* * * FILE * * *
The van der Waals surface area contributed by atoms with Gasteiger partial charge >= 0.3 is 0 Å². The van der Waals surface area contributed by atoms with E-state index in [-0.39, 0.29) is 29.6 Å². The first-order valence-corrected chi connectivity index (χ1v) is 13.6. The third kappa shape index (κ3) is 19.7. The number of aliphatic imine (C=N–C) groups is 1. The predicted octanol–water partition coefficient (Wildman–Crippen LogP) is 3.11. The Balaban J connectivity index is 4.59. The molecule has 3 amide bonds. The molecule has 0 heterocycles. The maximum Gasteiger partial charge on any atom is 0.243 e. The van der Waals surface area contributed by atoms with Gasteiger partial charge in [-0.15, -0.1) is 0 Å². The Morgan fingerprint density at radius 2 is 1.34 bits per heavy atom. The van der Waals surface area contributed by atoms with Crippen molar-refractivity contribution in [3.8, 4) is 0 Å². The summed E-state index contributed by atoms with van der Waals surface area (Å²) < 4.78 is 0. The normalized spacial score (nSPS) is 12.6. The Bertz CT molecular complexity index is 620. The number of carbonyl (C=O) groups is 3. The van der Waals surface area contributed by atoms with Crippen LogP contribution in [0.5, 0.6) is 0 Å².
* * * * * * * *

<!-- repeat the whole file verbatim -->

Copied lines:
The van der Waals surface area contributed by atoms with Gasteiger partial charge >= 0.3 is 0 Å². The van der Waals surface area contributed by atoms with E-state index in [-0.39, 0.29) is 29.6 Å². The first-order valence-corrected chi connectivity index (χ1v) is 13.6. The third kappa shape index (κ3) is 19.7. The number of aliphatic imine (C=N–C) groups is 1. The predicted octanol–water partition coefficient (Wildman–Crippen LogP) is 3.11. The Balaban J connectivity index is 4.59. The molecule has 3 amide bonds. The molecule has 0 heterocycles. The maximum Gasteiger partial charge on any atom is 0.243 e. The van der Waals surface area contributed by atoms with Gasteiger partial charge in [-0.15, -0.1) is 0 Å². The Morgan fingerprint density at radius 2 is 1.34 bits per heavy atom. The van der Waals surface area contributed by atoms with Crippen molar-refractivity contribution in [3.8, 4) is 0 Å². The summed E-state index contributed by atoms with van der Waals surface area (Å²) < 4.78 is 0. The normalized spacial score (nSPS) is 12.6. The Bertz CT molecular complexity index is 620. The number of carbonyl (C=O) groups is 3. The van der Waals surface area contributed by atoms with Crippen LogP contribution in [0.5, 0.6) is 0 Å².